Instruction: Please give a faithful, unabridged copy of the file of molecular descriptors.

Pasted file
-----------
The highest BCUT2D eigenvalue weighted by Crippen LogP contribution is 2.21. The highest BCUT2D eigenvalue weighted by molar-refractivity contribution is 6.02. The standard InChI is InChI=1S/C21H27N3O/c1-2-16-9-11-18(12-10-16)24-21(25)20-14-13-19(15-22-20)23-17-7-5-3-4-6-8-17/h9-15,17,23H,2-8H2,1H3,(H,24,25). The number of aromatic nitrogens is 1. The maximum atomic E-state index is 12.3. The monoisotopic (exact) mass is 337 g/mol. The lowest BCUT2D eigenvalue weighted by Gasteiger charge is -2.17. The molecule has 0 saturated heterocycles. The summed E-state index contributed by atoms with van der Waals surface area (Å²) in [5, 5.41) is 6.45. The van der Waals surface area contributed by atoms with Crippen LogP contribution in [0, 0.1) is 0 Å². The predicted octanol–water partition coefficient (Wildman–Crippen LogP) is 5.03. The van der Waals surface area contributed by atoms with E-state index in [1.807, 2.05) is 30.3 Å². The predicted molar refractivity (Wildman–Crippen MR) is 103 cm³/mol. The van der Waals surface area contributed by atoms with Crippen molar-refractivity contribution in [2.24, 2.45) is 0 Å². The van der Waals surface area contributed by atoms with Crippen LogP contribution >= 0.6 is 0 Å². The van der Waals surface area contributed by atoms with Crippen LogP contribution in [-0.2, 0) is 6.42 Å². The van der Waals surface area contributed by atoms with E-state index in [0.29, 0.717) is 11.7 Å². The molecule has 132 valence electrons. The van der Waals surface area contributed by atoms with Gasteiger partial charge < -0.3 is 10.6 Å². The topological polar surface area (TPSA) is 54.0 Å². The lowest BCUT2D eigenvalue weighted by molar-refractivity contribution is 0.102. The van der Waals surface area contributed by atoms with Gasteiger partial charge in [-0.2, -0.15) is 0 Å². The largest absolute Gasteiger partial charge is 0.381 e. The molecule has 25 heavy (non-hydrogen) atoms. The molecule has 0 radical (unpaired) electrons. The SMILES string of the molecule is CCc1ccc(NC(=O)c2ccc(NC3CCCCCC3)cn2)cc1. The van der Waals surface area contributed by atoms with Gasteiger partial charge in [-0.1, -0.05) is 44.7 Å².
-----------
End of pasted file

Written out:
The highest BCUT2D eigenvalue weighted by Crippen LogP contribution is 2.21. The highest BCUT2D eigenvalue weighted by molar-refractivity contribution is 6.02. The standard InChI is InChI=1S/C21H27N3O/c1-2-16-9-11-18(12-10-16)24-21(25)20-14-13-19(15-22-20)23-17-7-5-3-4-6-8-17/h9-15,17,23H,2-8H2,1H3,(H,24,25). The number of aromatic nitrogens is 1. The maximum atomic E-state index is 12.3. The monoisotopic (exact) mass is 337 g/mol. The lowest BCUT2D eigenvalue weighted by Gasteiger charge is -2.17. The molecule has 0 saturated heterocycles. The summed E-state index contributed by atoms with van der Waals surface area (Å²) in [5, 5.41) is 6.45. The van der Waals surface area contributed by atoms with Crippen LogP contribution in [0, 0.1) is 0 Å². The predicted octanol–water partition coefficient (Wildman–Crippen LogP) is 5.03. The van der Waals surface area contributed by atoms with E-state index in [1.807, 2.05) is 30.3 Å². The predicted molar refractivity (Wildman–Crippen MR) is 103 cm³/mol. The van der Waals surface area contributed by atoms with Crippen molar-refractivity contribution in [2.24, 2.45) is 0 Å². The van der Waals surface area contributed by atoms with Crippen LogP contribution >= 0.6 is 0 Å². The van der Waals surface area contributed by atoms with Crippen LogP contribution in [-0.2, 0) is 6.42 Å². The van der Waals surface area contributed by atoms with E-state index in [0.29, 0.717) is 11.7 Å². The molecule has 132 valence electrons. The van der Waals surface area contributed by atoms with Gasteiger partial charge < -0.3 is 10.6 Å². The topological polar surface area (TPSA) is 54.0 Å². The lowest BCUT2D eigenvalue weighted by molar-refractivity contribution is 0.102. The van der Waals surface area contributed by atoms with Gasteiger partial charge in [-0.2, -0.15) is 0 Å². The largest absolute Gasteiger partial charge is 0.381 e. The molecule has 25 heavy (non-hydrogen) atoms. The molecule has 0 radical (unpaired) electrons. The SMILES string of the molecule is CCc1ccc(NC(=O)c2ccc(NC3CCCCCC3)cn2)cc1. The van der Waals surface area contributed by atoms with Gasteiger partial charge in [-0.1, -0.05) is 44.7 Å².